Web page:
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    December 2009
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Fluffy White Stuff

I’m rediscovering the pleasure of pure photography. No CPU cycles have been used on the following images, with the exception of resizing (on the full images) and cropping (on the detailed excerpt) with GIMP. The images are all JPEGs, straight out of camera.

First sprinkles of fluffy white flakes, just as I am visiting Montreal. Robert is visiting from Curaçao and we’re having a good time at my uncle. I’ve taken my SONY Alpha 850 on an early evening stroll through the neighborhood. All of these are handheld. SteadyShot is fantastic. The first picture is ISO 1600 F/3.5 0.4″, detail below.

Next one is ISO 200, same exposure settings:

There are limits to SteadyShot too, especially when the shooter is not wearing appropriate clothing for the freezing temperatures. Next one is 60mm, ISO400, F/4.5 0.6″:

and indeed, the 1:1 crop from the full 24.6 megapixels reveals the operator’s unsteadiness: Earlier I tried some indoor images, with the Minolta 5400HS (it fires, but it does not take TTL values, so need to adjust manually for it:

I’m impressed by the level of detail. All of these are out of camera JPGs with no further processing.

I enjoyed my afternoon, even if I found room for improvement with the camera and I hope somebody at SONY reads this and take action, because these improvements should be very easy to implement with a firmware upgrade.

At first sight, i felt that summarizing under the DRIVE button both the drive and bracketing function is a smart move. Generally, the SONY Alpha 850 user interface is very well designed. Hit the drive button and the front wheel will rotate between nine functions:

  1. Singe-shot advance
  2. Continuous advance
  3. Self-Timer (and the rear wheel switches between 2 and 10 seconds self timer)
  4. Exposure bracketing: Continuous (and the rear wheel selects the EV stepping and number of steps – unfortunately an insufficiently broad selection)
  5. Exposure bracketing: Single (same as the above)
  6. White Balance bracketing (again with the rear wheel selecting the details)
  7. Dynamic Range Optimization advanced bracketing (again with the rear wheel selecting the details)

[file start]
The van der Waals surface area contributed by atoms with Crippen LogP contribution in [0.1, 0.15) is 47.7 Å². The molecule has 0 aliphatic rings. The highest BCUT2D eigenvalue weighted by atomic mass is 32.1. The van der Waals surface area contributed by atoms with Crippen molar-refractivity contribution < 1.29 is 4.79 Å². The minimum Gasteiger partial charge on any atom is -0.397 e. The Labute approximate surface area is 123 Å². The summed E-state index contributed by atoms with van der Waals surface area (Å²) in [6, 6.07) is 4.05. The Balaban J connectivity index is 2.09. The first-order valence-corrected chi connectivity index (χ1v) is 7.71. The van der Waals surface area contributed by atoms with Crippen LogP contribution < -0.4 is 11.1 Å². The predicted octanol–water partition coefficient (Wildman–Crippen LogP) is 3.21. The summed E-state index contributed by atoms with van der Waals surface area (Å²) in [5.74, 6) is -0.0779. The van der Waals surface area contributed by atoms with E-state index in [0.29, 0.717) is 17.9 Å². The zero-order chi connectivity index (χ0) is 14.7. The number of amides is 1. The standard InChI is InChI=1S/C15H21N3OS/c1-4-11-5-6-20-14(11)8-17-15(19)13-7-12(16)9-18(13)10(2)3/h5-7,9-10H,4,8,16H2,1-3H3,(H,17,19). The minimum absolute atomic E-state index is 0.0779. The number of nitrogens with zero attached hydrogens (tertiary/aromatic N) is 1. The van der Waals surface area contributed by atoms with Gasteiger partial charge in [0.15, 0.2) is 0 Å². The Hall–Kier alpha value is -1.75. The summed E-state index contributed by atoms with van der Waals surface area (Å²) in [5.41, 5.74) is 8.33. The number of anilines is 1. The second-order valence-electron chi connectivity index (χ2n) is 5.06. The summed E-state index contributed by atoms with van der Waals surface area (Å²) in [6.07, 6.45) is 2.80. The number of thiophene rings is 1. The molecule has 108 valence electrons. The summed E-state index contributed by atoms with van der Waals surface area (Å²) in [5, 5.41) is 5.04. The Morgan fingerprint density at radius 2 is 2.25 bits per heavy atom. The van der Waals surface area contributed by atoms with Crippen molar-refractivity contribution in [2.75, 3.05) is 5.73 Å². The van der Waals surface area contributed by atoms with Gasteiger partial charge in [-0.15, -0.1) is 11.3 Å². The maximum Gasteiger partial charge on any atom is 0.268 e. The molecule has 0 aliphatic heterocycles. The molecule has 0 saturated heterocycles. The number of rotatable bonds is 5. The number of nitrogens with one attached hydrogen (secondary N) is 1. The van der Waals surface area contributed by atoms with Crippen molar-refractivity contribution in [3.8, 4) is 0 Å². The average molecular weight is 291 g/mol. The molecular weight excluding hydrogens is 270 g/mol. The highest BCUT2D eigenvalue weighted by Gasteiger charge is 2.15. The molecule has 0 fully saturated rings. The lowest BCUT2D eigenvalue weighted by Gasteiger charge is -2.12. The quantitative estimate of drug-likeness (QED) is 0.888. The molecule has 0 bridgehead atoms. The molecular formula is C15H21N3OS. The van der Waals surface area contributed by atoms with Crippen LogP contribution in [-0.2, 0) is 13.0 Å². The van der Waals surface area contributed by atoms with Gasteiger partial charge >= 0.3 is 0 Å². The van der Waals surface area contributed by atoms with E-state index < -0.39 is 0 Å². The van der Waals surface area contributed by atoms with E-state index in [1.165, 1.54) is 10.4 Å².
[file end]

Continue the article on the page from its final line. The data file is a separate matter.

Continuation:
8. Mirror lockup
  9. Remote Commander

The problem with this, other than the limited bracketing range, is: how can I  bracket on a self-timer (as I could do with my five years old entry level Canon 350D)? Or have a Mirror lockup on a remote trigger? And why are some settings (like exposure bracketing) repeated?

The issue that bothers me most is that if I set the camera on exposure bracketing (either continuous or single), I must hold the trigger down  until the last picture in the bracket (continuous) or press the trigger three time (single), unlike the Canon 350D where in continuous mode triggering once just let the whole bracket run.

If I was given the opportunity to redesign the SONY Alpha 850 DRIVE button, I would keep the same elegant and intuitive two wheels approach, with the first wheel selecting the drive-related function to manipulate and the second wheel selecting the appropriate parameter.

The front wheel would cycle between

  1. Trigger (single shot , continuous shot, remote control)
  2. Timer Delay (with the rear wheel selecting one of 0, 2, or 10 seconds)
  3. Exposure Bracketing (with the same functionality as it is now, but only once, leaving the choice of single or continuous shot to the Advance selection)
  4. White Balance Bracketing (with the same functionality as it is now)
  5. Dynamic Range Optimization Bracketing (with the same functionality as it is now)
  6. Mirror Lock Up (on/off)

Saving three steps, while keeping functionality. Or actually, expanding it, since it would be possible to use Mirror Lock Up with Remote Trigger and Bracketing with Timer Delay.

When Bracketing in continuous trigger mode, a single click on the trigger button should run the whole bracket – no need to hold it depressed.

This would be just to catch up with my old Canon 350D. I think more can be done to offer the discerning expert more functionality from this great camera.

Next thing I would do is expand Exposure Bracketing. I’d make it more explicit, separating it into two options. Exposure Bracketing Stepping: a selection of 0EV (no bracketing), 0.3EV, 0.5EV, 0.7EV, 1.0EV, 2.0EV. And Exposure Steps: a selection of any number from 0 (no bracketing) to 9, so that if I set 9 steps at 2.0 EV stepping I get a real HDR shot of -8EV,-6EV,-4EV,-2EV,0EV,+2EV,+4EV,+6EV,+8EV.

The icing on the cake would be the addition to the Trigger menu of a fourth option: Time Lapse. Then expand the Timer Delay selection from a limited set of 0,2,10 seconds to a continuous selection from 0 seconds to 3600 seconds. However this one would break the beautiful, elegant, simple and effective physical metaphor of the two wheel, because ranging from 0 to 3600 in steps of one on a single wheel is unlikely to be practical. But there are other solutions for it.

All of this should be feasible with a simple firmware upgrade. It’s software only. SONY actually delivers the software to do this: Remote Camera Control is bundled with the camera. But it requires a USB cable and a laptop / netbook – an unacceptable extra weight and battery drain in many shooting conditions. Come on, SONY, you can do better!

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